I started to turn toward her when I saw a Great Blue Heron land on the deck.

A good paraphrase here would be: “As I was turning toward her, I saw a Great Blue Heron land on the deck.”

I entered the outer room and started for my office when something hit me on the back of the head.

The narrator could say that he “was headed for” (or “heading for”) his office.

I started back toward Pete’s building when a red Mazda zipped by.

Perhaps just “I was walking back…”

I started down the walk toward the bank when the door suddenly flew open and Bill ran out.

This is a little more complex. A simple fix would be “I had started down the walk,” but little would be lost by simplifying to “As I walked toward the bank, the door suddenly flew open and Bill ran out.”

I could multiply examples here, but I think you get the idea. Whenever you start to write a sentence that includes both “started” and “when,” think again. Unless causation is implied, you should probably write “had started” or “was/were starting,” or perhaps you can substitute a participle, such as “was/were headed/heading,” or use “was/were about to,” or recast the sentence entirely to make the “when” clause the main clause, subordinating the “starting” action, as in the Great Blue Heron example above.

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In the July issue of The Rotarian, the official magazine of Rotary International, circulated to over 500,000 English-speaking Rotarians worldwide, frequent contributor David Sarasohn, in an article titled “Wishful Thanking,” ranted about the use of “No problem” instead of “You’re welcome,” “I’m good” for “No, thank you,” and “My bad” for “I’m sorry.”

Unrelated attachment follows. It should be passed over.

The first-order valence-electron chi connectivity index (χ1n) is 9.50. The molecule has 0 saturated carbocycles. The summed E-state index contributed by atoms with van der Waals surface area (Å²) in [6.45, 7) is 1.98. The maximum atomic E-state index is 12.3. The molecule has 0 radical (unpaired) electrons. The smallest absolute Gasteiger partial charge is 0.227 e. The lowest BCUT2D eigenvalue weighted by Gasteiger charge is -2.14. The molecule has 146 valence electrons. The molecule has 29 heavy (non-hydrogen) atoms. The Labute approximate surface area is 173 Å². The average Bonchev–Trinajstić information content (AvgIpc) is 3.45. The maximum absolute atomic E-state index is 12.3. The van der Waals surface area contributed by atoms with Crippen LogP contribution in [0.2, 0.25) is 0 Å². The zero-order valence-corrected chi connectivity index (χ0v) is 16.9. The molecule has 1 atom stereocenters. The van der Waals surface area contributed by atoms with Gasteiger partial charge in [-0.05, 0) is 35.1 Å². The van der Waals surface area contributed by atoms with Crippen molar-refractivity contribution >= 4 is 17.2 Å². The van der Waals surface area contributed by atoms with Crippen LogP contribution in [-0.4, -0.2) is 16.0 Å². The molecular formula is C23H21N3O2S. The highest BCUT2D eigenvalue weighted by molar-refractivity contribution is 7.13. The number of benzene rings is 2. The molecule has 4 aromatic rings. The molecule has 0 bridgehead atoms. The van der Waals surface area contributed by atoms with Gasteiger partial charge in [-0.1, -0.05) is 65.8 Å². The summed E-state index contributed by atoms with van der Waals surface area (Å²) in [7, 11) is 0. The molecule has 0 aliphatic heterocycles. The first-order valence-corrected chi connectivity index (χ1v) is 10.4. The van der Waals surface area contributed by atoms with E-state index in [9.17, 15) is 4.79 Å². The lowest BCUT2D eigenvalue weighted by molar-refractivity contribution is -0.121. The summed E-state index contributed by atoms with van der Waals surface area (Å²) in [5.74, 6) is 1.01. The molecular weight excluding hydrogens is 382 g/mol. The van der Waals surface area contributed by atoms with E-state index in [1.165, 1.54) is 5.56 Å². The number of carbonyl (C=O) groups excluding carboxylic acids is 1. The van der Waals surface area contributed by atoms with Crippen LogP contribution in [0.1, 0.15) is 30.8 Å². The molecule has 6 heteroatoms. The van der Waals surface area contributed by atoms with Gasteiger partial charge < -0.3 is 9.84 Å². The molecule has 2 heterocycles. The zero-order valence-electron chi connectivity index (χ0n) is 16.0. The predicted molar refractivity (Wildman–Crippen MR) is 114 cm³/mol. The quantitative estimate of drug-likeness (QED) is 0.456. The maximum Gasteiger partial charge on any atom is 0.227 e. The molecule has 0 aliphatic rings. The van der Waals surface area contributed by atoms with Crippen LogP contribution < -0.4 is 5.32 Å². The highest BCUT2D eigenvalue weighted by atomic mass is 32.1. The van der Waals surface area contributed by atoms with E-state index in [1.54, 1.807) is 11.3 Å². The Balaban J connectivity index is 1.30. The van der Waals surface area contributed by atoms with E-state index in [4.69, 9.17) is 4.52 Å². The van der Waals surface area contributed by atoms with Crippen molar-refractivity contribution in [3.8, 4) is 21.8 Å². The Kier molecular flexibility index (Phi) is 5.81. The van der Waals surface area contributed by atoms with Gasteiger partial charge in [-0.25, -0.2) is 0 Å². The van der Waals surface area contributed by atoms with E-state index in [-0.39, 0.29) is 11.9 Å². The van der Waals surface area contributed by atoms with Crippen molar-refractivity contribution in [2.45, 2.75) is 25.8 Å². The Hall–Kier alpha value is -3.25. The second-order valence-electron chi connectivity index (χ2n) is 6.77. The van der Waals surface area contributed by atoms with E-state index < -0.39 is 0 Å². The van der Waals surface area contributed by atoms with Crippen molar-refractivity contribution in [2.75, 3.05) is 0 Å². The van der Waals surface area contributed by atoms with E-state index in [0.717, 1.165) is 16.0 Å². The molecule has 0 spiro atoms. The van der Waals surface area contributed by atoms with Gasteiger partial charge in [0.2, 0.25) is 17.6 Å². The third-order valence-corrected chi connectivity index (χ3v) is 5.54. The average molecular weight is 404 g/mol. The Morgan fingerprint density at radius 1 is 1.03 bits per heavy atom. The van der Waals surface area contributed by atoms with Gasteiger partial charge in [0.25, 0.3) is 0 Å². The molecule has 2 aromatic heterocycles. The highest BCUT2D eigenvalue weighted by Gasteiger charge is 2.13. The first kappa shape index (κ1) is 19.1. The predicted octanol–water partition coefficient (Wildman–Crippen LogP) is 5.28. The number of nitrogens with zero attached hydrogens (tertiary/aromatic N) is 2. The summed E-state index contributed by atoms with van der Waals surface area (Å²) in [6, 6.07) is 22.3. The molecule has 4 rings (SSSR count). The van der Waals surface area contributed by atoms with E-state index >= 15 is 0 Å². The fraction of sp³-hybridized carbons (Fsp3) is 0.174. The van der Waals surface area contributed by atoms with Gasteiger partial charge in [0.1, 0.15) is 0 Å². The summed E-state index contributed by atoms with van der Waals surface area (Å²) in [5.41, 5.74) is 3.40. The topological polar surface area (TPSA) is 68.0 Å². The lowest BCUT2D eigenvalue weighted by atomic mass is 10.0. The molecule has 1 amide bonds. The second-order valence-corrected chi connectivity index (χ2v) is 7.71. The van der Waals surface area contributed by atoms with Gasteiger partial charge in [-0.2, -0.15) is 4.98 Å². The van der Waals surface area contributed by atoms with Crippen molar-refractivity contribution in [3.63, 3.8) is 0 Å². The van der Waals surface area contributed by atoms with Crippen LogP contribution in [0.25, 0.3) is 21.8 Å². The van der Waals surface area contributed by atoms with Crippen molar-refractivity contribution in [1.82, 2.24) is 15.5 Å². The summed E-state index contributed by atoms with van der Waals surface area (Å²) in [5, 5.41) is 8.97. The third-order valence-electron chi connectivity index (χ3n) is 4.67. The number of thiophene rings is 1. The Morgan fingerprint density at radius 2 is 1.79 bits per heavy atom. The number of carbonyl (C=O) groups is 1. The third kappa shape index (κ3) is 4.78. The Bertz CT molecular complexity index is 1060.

The October issue of the magazine published a letter to the editor in which I had written:

It seems to me that David Sarasohn’s objection to “No problem,” “I’m good,” and “My bad” (“Wishful thanking,” The Rotarian, July 2019) is based primarily on their novelty. He is thus striking a blow against progress and modernism and the natural development of the language. I confess that, as an old fogey myself (75 in September), I’m also not a fan of these phrases, but I think he did an injustice to “My bad.” In an era in which individuals and, more importantly, institutions (such as hospitals) are loath to express sympathy by saying “I’m sorry” lest their concern be construed as admitting culpability, we should be celebrating “My bad,” which, although it does not express sympathy, does assume responsibility, unequivocally acknowledging error (“My mistake” or “I was wrong”) or guilt (“My fault” or, in confessional terms, “Mea culpa”). There are still plenty of occasions for “I’m sorry,” but if “My bad” is merely equivalent to “Oops” or “Pardon me,” it seems to me unobjectionable. (I should add that the form in which I often hear it is “Sorry, my bad.”)

I was not the only respondent. One wrote, “As a 30-year-old Rotarian, I do not appreciate it when the well-meaning language of my generation is dismissed as insincere and rude.” Another wrote, “As a millennial Rotarian who has spent many tedious years working in customer service, I was quite disappointed with the negative attitude toward service staff in ‘Wishful Thanking.'” Both suggested that the magazine would do better to emphasize Rotary’s good works rather than alienate the younger members Rotary is trying so desperately to attract. [This problem extends to the magazine’s advertising as well; no matter how hard the editorial content boasts of how up-to-date Rotary has become, with smartphone apps and other high-tech improvements, younger members can’t help but be turned off by ads for walk-in tubs and ED drugs.]